Are future historians going to look back on the past weekend as the one in which Elizabeth Warren took over the Democratic Party? She didn’t win the fight she led over the weekend to have the provision weakening the Dodd-Frank law stripped out of the spending bill, but she was never going to win that vote. What she did win, though, was the ever-more intense ardor of her growing number of liberal fans. They’d march with her over hot coals. There’s no other Democrat in the country with that kind of following.
So it’s hardly impossible that Warren could come to be the leader of the Democratic Party. Hillary Clinton, who hasn’t been cutting an inspiring figure across the landscape of late, makes a few more “dead broke” missteps. Warren decides to run after all. The two go head to head through the primaries, but somehow Warren taps into Democrats’ emotional nerve-endings in a way Clinton simply can’t, and she becomes the nominee. And then...
As I said, that’s hardly an insane scenario, and it’s one Clinton should heed, and heed pretty quickly. The general assumption has been that Warren won’t challenge Clinton, and that’s probably correct. But Warren is well aware of how adoring and numerous her followers are and how much leverage that gives her in the party, and what she wants is to push the party to embrace her economic views. I doubt she really expects that she can be elected president, and I wonder if she even would really want the gig (she’s shown practically no interest in foreign policy, and that is destined to be by far the hardest and most hair-graying part of the job). But if she becomes convinced that challenging Clinton is the best—or only—way for her to maximize her leverage, then she might just do it.
Surely, after this last week, she can’t be blamed if she’s feeling a bit more intoxicated. After watching her astounding call to break up Citigroup, her admirers have been rushing forth with pleas and petitions for her to run. Referring to Citi’s role in the lobbying effort to get that anti Dodd-Frank provision put in the spending bill Congress just passed, Warren said on the Senate floor last Friday: “If a financial institution has become so big and so powerful that it can hold the entire country hostage, that alone is reason enough to break them up. Enough is enough. Enough is enough, with Wall Street insiders getting key position after key position, and the kind of cronyism that we have seen in the executive branch. Enough is enough, with Citigroup passing eleventh-hour deregulatory provisions that nobody takes ownership over but everybody will come to regret.”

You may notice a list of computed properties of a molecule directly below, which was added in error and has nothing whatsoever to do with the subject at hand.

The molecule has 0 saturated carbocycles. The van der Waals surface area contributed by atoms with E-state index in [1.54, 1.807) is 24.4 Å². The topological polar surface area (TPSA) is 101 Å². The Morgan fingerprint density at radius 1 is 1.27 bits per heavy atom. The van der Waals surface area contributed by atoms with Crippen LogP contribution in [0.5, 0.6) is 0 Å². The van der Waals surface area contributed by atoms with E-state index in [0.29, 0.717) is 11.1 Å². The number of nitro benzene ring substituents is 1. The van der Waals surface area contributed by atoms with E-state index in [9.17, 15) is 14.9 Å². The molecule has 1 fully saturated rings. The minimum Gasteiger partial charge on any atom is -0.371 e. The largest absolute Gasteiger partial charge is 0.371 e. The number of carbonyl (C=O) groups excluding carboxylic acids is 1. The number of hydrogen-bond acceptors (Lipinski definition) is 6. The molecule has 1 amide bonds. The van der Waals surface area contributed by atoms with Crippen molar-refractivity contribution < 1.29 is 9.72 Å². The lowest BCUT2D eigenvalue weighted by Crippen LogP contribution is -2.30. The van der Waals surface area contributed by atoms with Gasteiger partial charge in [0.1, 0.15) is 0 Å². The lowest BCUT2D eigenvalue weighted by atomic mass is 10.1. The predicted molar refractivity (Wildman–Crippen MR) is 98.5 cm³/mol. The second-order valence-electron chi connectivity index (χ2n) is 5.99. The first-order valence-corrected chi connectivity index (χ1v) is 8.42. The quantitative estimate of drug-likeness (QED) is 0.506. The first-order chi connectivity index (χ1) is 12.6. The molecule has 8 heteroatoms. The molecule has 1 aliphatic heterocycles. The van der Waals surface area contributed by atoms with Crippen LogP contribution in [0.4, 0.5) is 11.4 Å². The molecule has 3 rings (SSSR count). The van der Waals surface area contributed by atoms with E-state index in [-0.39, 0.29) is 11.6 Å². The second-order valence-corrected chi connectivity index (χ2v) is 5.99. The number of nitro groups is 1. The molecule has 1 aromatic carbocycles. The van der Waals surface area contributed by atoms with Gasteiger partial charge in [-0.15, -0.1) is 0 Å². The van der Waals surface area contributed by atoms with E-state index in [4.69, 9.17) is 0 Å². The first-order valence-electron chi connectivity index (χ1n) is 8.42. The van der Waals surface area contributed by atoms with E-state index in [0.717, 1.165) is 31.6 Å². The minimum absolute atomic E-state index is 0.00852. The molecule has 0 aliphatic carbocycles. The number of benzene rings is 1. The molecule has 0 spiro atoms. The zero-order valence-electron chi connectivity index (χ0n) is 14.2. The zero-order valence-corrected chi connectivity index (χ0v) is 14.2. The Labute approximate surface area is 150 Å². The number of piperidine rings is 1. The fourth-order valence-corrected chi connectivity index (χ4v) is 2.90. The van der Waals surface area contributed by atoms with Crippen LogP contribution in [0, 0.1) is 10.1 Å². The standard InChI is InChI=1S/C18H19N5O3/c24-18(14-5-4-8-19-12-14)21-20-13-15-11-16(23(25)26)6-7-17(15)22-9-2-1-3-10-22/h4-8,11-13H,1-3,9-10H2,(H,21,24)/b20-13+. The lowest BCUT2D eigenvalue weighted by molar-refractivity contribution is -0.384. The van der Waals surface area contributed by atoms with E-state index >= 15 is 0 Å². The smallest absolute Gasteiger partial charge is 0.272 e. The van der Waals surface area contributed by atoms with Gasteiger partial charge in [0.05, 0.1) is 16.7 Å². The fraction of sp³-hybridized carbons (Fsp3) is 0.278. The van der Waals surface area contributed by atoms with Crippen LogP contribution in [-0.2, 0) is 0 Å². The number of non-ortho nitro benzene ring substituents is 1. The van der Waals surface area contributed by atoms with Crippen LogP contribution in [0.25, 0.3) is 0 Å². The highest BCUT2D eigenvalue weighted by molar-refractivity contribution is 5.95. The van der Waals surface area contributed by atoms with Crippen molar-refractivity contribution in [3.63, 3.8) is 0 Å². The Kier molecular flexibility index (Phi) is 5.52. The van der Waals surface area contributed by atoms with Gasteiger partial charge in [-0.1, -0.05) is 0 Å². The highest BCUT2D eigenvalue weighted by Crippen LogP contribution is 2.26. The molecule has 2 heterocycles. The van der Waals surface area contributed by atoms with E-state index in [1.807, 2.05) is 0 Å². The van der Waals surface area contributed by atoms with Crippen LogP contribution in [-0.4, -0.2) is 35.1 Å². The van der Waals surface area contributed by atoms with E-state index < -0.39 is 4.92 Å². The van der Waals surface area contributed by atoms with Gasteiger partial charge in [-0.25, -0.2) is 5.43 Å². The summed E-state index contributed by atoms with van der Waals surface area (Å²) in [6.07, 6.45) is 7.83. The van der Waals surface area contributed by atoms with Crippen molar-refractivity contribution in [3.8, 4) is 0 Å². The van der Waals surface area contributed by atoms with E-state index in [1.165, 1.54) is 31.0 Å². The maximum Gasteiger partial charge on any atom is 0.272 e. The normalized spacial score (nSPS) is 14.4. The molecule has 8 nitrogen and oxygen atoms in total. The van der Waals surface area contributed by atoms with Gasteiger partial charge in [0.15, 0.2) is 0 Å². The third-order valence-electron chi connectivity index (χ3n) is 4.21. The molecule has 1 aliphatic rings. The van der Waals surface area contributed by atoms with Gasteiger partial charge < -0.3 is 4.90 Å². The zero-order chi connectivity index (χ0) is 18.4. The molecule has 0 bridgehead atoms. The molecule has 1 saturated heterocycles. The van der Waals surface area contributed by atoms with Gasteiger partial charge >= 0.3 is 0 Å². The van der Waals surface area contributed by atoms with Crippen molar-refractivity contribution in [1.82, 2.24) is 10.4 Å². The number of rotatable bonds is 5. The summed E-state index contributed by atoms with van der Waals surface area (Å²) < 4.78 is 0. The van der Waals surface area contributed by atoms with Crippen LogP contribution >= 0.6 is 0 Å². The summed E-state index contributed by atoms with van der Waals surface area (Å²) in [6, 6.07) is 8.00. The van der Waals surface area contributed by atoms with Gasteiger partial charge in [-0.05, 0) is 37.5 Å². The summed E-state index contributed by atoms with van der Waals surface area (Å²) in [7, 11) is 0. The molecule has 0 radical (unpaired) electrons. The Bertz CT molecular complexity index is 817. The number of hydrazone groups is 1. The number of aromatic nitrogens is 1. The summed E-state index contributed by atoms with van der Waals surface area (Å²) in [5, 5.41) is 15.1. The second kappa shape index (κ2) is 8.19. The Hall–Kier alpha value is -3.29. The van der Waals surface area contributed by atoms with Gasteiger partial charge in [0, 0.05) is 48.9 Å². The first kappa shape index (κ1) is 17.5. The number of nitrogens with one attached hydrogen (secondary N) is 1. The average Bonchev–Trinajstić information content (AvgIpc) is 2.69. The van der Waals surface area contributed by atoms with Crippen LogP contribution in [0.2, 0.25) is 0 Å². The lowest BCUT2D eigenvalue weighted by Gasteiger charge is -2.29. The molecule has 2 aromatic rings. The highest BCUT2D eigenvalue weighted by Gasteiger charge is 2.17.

I can’t remember the last time a prominent senator issued such a direct challenge to one of America’s leading corporations. That kind of talk went out of style long ago, in favor of the corporate leg-spreading so much more typical of our campaign-cash-obsessed era. Warren doesn’t need their money and represents a state where, barring a weird scandal, she can get reelected as long as she wants, so she can do what depressingly few senators can—speak her mind on money issues.
But she does have this problem: The media will always peg her as “left,” a word that in modern American media usage is clearly a pejorative. And if she just gets stuck there, her influence, however great among the Democratic base, will never grow outside of it. More centrist Democrats will make a few gestures in the Warren direction, but nothing more.
So Warren’s great challenge is to counter that dismissal by showing that her ideas do indeed have appeal outside the hard-shell Democratic Party base. They do, potentially—a number of polls have shown that Americans, including many in the center and even some on the right, have negative views of Wall Street and would back tighter regulation. She can speak to goo-goo eyed crowds in Boston and New York and San Francisco and Los Angeles, and while she’ll wow the already converted and rake in the money, she won’t be changing anything. But if she can take her message to Des Moines and Louisville and Columbus and Jacksonville and demonstrate that audiences are receptive there, then she’ll break out of the box the media wants to assign her. And if she can do that, she’ll become a figure of un-ignorable influence, and she’ll start making the likes of Clinton really pay attention.
But Clinton should be paying attention anyway. The feeling I sense right now about Clinton is: not very much real excitement, and just the slightest bit of resentment at her inevitability. She seems a little remote. She comments, sometimes, on issues that arise, but it always seems to take her a little longer than it ought to. She has a Twitter feed, but she tweets about once a week, and it’s always a total snooze. Why shouldn’t she—who needs to find ways to make people forget she’s nearly 70—use Twitter to comment on the news, and say some interesting and edgy things?
Those come under symbolism. Substantively, Clinton needs to see that what Warren represents is real and, once she starts taking positions, take some that demonstrate that she hears what these exasperated millions are trying to say about inequality and the rigged system. No one expects her to be Elizabeth Warren, but everyone expects Clinton to hear and respect Warren. If she doesn’t send convincing signals that she does, then Warren may well feel that she needs to run after all. The choice is Clinton’s.